The MHL makes this analysis incredibly efficient. I began by simply running a Google search for “James Jackson physician memoirs.” The MHL has a new and improved Full Text Search in beta, but I would be lying if I said that I did not primarily rely on Google’s indexing power. I have been working in the MHL for at least 4-5 years, and my established workflow tends to begin with Google; it is difficult to break research habits, especially where, over time, I have begun to understand what phrases and combinations are likely to return results that feature sources from within the MHL or the larger Internet Archive.

The aforementioned Google search brings me to the MHL in hits number 4 and 5 in the search position:


Now, because I am intentionally looking for the source within the MHL, I am admittedly in a different position from many other Internet searchers; I am essentially using Google for the intended purpose of locating sources within the MHL. Once I am within the MHL, the “fun” really begins. First, I absolutely love the MHL interface itself. It is so easy to manipulate the size of the text, I find myself reading sources online with greater frequency, even though I am one who often prefers the physical text itself. Second, and related, I used to download PDFs from MHL, use optical character recognition technology to make the source full-text searchable, and find that for which I was looking. But the interface is so clean and easy to use, I simply use the full-text search online within the source itself. Searching for “stethoscop*” pulls up the following, with a pin marking the point in the text that is likely to be of interest (Note that using the asterisk matters, as the search engine will look for any potential word that begins with “stethoscope,” therein finding variations such as “stethoscopic” or “stethoscopes,” etc.):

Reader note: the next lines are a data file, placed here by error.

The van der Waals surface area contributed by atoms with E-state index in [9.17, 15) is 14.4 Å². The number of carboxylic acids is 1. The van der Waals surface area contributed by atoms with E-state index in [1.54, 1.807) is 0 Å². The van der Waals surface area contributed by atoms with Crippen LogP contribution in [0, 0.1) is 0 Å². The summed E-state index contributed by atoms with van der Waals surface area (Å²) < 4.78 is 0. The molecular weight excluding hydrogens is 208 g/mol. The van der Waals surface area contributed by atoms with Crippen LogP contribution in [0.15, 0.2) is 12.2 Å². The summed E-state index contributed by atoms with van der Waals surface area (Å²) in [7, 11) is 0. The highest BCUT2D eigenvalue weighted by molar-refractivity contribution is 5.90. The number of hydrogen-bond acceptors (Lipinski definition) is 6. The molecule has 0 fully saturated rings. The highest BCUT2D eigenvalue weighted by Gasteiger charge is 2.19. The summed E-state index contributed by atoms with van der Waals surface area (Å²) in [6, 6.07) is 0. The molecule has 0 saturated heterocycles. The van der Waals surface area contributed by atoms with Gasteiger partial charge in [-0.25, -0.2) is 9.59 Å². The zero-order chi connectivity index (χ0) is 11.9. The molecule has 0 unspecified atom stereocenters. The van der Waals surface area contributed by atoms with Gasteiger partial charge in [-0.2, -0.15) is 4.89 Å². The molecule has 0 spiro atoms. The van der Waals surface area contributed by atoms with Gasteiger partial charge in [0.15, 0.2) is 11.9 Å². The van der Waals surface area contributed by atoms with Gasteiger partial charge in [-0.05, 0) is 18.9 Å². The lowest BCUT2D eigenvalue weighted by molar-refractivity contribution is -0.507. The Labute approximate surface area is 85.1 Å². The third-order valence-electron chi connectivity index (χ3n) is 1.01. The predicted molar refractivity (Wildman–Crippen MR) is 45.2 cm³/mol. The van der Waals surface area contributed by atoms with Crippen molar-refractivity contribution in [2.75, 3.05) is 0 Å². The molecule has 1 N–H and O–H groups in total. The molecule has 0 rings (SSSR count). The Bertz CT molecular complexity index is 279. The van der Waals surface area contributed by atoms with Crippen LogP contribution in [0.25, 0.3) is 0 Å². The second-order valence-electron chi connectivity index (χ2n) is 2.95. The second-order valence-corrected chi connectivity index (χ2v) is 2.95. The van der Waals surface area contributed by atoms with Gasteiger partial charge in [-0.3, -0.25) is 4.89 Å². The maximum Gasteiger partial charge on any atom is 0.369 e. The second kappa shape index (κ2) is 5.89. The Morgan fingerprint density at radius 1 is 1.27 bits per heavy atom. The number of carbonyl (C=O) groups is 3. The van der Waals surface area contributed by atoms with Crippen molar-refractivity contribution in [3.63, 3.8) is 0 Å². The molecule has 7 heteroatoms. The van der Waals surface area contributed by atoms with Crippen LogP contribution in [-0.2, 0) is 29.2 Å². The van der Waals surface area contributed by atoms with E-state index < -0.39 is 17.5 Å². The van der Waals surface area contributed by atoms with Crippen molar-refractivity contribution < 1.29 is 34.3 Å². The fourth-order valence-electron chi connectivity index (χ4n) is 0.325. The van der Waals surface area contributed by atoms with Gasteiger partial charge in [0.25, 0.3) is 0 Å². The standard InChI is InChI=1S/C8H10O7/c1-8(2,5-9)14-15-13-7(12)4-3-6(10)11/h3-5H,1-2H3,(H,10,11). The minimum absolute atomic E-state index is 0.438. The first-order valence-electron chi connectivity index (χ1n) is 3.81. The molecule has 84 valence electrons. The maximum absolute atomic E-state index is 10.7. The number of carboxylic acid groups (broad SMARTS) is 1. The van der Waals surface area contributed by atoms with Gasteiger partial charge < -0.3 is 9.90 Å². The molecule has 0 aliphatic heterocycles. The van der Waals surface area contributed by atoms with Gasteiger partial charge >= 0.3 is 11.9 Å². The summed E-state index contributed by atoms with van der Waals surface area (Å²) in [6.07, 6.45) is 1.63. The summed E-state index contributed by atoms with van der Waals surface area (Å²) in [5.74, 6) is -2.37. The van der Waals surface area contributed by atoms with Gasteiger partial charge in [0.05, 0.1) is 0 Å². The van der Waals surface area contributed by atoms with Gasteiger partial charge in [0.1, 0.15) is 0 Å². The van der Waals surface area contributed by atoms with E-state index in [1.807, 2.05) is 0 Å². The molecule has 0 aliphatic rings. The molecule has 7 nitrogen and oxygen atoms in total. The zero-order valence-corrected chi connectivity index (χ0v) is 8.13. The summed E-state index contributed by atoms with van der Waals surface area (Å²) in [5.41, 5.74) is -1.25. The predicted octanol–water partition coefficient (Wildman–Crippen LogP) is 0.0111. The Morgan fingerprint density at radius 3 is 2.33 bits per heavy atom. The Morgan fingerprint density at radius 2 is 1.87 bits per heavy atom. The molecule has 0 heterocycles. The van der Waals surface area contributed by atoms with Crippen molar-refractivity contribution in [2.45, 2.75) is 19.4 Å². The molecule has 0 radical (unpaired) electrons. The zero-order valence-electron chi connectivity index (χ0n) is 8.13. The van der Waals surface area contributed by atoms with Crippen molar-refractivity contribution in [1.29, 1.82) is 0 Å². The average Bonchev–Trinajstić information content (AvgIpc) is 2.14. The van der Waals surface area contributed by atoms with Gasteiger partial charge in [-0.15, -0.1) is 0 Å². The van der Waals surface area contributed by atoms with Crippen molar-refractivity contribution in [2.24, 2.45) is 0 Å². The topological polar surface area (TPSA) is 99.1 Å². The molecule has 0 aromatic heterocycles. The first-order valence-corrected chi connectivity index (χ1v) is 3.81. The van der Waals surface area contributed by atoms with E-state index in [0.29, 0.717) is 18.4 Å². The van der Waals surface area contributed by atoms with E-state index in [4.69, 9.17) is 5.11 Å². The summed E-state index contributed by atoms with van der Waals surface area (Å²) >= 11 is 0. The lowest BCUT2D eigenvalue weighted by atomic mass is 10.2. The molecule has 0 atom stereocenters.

By hovering the cursor over the pin, a lovely preview of the text pops up, enabling me to scan the hit quickly to discern whether it merits full read of the page. As is clear from the text itself, Jackson’s words reveal a fascinating convergence between the senses of hearing and sight in context of the stethoscope, both as to the patients he wishes to “see” and the use of stethoscopic sounds to map the interior of the chest cavity, in particular:


Although the subject of the book is the X-ray, I argue in it that we cannot really understand the ideas that help animate the social and cultural significance of the X-ray without apprehending ideas about truth, authenticity, and the construction of scientific knowledge that relate to 19th c. imaging techniques in general. Explaining how and why the stethoscope is really a kind of imaging device, and documenting this via the primary sources, is an important take for the beginning of the book, and the MHL is incredibly helpful in this regard.

Of course, this is just one example! I have used an analogous process hundreds of times in the course of my research, especially in some of the later chapters on which I have been working, which make extensive use of some of the amazing medico-legal sources held within the MHL collections. Because the middle chapters of the book document the movement of important ideas between expert and lay cultures, using the MHL as a pole from which to search for and calibrate useful sources drawn from lay and public cultures has also proven exceedingly helpful. But I will reserve discussion of this latter point for possible future posts!